Is this kind of Christianity Christian?

Joan Chittister
October 23, 2006

This article was originally submitted to Pacific School of Religion as part of Progressive Christian Witness, a 2006 initiative of PSR designed to bring voices of progressive Christianity to churches nationwide.

The problem with the political agenda of the Radical Right is not that they're wrong. Who isn't concerned about the so-called "moral values" on which this last presidential election is said to have hinged.

I understand the so-called "conservative" agenda. I even share its concerns. They are real and they are important. But they are also incomplete -- which is why I doubt that, as they are being framed right now, they are either "right" or "religious." The agenda is simply too narrow, too concentrated on issues around human sexuality alone, and too self-centered to be the agenda that drove Jesus from Galilee to Jerusalem curing lepers, feeding the hungry and raising the dead to life.

Anyone has the right, of course, to privatize religion and call that "Christianity." But no one has the right, in a nation based on the separation of church and state, to impose it on everyone else. After all, while some people are getting a patent on their definition of Christianity, the rest of the Christian agenda may well pass us by. If we're going to create a party platform on "Christian" values, we ought to at least ask whose Christianity we are selling -- and how.

There are many Christian churches, for instance, that oppose abortion on demand but leave room in their moral pantheon for therapeutic abortions. Some religions, in some circumstances, would even require it.

School prayer, one of the icons of the movement, sounds very good in principle. But in a nation now decisively pluralistic, whose population is now more Buddhist, more Hindu, more Muslim, more Jewish than ever before in history -- and each of them getting larger every day -- whose prayer shall it be?

From 1990-2000 devotees of Islam in the United States rose 109 percent, of Buddhism 170 percent, of Hinduism 273 percent and of Christianity 5 percent.

Do Christians of the radical right really want their grandchildren reading from the Koran or the Vedas or the Flower Sutras for morning prayer? And if not, what will those same Christians do when school boards under different ethnic influences require them? Will they declare that minority schools in ethnic areas must use the Christian scriptures to satisfy our definition of God because this nation was settled, founded, incorporated by Christians over 200 years ago?

Obviously, there is a difference between questions of personal faith and questions of public politics.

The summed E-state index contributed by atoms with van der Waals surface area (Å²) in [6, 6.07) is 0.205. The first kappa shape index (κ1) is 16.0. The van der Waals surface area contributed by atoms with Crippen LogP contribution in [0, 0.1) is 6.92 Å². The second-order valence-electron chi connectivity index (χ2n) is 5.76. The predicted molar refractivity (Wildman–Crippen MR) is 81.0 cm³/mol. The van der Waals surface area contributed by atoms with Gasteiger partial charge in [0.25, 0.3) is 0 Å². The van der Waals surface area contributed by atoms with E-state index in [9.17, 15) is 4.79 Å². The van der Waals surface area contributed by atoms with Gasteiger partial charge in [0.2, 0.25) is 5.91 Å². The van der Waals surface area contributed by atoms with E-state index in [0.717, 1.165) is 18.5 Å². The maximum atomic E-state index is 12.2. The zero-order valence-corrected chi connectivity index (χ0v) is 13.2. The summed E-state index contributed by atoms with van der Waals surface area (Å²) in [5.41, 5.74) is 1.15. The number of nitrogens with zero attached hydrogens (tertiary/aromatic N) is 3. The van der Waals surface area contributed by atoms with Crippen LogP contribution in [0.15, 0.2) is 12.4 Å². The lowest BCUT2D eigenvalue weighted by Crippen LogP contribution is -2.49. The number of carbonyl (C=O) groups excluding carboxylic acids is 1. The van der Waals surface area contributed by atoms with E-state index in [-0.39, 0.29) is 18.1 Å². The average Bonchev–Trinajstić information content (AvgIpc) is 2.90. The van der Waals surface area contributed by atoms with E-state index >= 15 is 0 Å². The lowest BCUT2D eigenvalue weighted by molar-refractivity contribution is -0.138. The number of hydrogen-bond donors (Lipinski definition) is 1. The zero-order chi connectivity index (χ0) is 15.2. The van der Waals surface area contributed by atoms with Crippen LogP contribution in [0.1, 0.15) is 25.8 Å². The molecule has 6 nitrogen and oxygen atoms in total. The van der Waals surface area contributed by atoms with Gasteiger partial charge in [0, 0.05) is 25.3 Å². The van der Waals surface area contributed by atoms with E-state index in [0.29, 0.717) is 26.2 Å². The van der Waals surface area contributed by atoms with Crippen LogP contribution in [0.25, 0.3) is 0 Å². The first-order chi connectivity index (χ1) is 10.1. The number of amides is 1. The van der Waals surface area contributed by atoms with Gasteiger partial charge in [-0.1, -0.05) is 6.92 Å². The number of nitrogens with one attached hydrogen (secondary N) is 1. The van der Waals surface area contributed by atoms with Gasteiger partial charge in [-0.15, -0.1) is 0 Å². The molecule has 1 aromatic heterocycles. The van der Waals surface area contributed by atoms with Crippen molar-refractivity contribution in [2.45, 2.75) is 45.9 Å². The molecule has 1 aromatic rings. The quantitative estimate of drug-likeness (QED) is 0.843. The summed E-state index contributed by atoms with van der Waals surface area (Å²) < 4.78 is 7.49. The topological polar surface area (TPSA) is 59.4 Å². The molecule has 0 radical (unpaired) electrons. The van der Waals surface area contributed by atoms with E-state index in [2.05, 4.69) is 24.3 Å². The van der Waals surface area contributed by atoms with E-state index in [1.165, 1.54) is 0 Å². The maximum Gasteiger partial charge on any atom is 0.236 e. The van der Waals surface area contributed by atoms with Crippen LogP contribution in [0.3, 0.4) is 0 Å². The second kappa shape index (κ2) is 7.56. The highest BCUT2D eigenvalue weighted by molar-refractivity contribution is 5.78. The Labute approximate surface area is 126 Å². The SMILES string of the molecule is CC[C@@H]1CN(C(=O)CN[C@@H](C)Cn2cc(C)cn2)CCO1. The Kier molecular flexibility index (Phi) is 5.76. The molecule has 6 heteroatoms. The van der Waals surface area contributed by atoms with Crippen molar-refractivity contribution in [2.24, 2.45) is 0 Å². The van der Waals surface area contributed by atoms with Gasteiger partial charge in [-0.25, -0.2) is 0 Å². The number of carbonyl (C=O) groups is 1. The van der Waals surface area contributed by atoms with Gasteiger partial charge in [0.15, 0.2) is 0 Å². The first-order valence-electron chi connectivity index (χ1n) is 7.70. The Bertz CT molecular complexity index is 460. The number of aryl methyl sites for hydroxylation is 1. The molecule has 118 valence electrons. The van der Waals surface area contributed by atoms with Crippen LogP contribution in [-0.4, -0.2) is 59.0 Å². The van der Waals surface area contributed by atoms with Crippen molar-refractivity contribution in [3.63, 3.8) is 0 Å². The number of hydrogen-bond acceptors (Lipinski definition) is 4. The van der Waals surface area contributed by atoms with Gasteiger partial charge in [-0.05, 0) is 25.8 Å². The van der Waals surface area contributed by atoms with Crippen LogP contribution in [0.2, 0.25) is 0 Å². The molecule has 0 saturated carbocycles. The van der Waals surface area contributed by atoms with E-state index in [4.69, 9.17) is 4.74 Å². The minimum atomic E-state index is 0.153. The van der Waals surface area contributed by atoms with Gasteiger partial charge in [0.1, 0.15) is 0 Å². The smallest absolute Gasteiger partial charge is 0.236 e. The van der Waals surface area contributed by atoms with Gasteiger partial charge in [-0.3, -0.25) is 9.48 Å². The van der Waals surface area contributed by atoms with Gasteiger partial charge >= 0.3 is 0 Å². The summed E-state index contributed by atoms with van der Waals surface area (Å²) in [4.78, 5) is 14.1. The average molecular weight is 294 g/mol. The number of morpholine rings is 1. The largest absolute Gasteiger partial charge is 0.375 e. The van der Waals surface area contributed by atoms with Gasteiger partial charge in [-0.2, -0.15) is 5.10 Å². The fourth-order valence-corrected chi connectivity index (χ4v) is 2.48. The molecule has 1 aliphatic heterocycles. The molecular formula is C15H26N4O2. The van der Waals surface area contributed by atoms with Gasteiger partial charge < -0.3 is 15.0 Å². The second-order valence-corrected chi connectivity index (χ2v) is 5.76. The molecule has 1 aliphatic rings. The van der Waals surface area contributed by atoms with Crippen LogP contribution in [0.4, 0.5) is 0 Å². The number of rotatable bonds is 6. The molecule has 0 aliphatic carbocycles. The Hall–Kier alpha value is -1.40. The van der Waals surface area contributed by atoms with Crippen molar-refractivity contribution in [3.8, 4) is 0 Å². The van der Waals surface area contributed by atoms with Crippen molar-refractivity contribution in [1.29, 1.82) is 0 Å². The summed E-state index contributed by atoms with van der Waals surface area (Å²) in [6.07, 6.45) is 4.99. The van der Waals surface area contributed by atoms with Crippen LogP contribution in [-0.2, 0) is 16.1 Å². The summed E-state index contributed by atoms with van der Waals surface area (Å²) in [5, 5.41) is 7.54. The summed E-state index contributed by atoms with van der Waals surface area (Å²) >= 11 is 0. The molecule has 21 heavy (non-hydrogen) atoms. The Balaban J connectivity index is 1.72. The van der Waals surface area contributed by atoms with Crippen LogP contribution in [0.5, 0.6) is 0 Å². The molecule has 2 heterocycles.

But politics do touch on the rest of the Christian value system, if not in its speeches, certainly in its budget. Here politics and morals become one, are public, are universal, are not amenable to individual choice.

National budgets are a nation's theology walking.

In an era in which we call poverty "low-income" and hunger "lack of food security," the number of poor, according to the U.S. Census Bureau, is increasing and the number of hungry in the richest country in the world has been rising steadily for four years. To pay for a war we should never have fought -- at least not for the reasons they gave us -- this budget is slashing domestic programs.

The budget of this Christian presidency cuts food stamps. It reduces support for subsidized housing. It suggests pillaging Social Security. It reduces environmental enforcement programs and scientific research in a scientific age. It even reduces veterans' health benefits.

Clearly, the country is in danger of going the way of all oligarchies; power and wealth are sucked to the top, while those on the bottom bleed. We can call it "Christian" as it collapses.

And all the while, we watch more food lines forming, more homeless on the streets, more environmental degradation and more of the elderly living destitute lives.

More than that, according to the budget analysis done by Bread for the World, (www.bread.org) while we honor our tax breaks to the rich in this country, we are not keeping our promise to fight HIV/AIDS around the world or to support the Third World development programs that might really make us secure in the future.

From where I stand, it seems that the poor who will be most affected by these budget cuts have no political voice with which to protest them and the rich can hardly be expected to object since they are benefiting from them.

That leaves only the Christians -- the pastors and the bishops and the Religious Right -- who worked so hard to put this administration into office, to require that the rest of the Christian agenda finally be faced. Otherwise, forget the prayer in schools, the definition of marriage, or the fight against abortion. We lost the Christianity of this Christian nation a long time ago.

 

About the Author

Joan Chittister, OSB, is founder and executive director of Benetvision: a resource center for contemporary spirituality. Chittister is an international lecturer and author of 35 books, the most recent being: The Tent of Abraham: Stories of Hope and Peace for Jews, Christians and Muslims (Beacon Press), and The Ten Commandments: Laws of the Heart (Orbis Books). Her column, "From Where I Stand," appears weekly in the National Catholic Reporter.

 

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Originally published at www.natcath.org as the web column, "From Where I Stand." This edited version reprinted with permission of the author.

Copyright © 2006 by Joan Chittister, OSB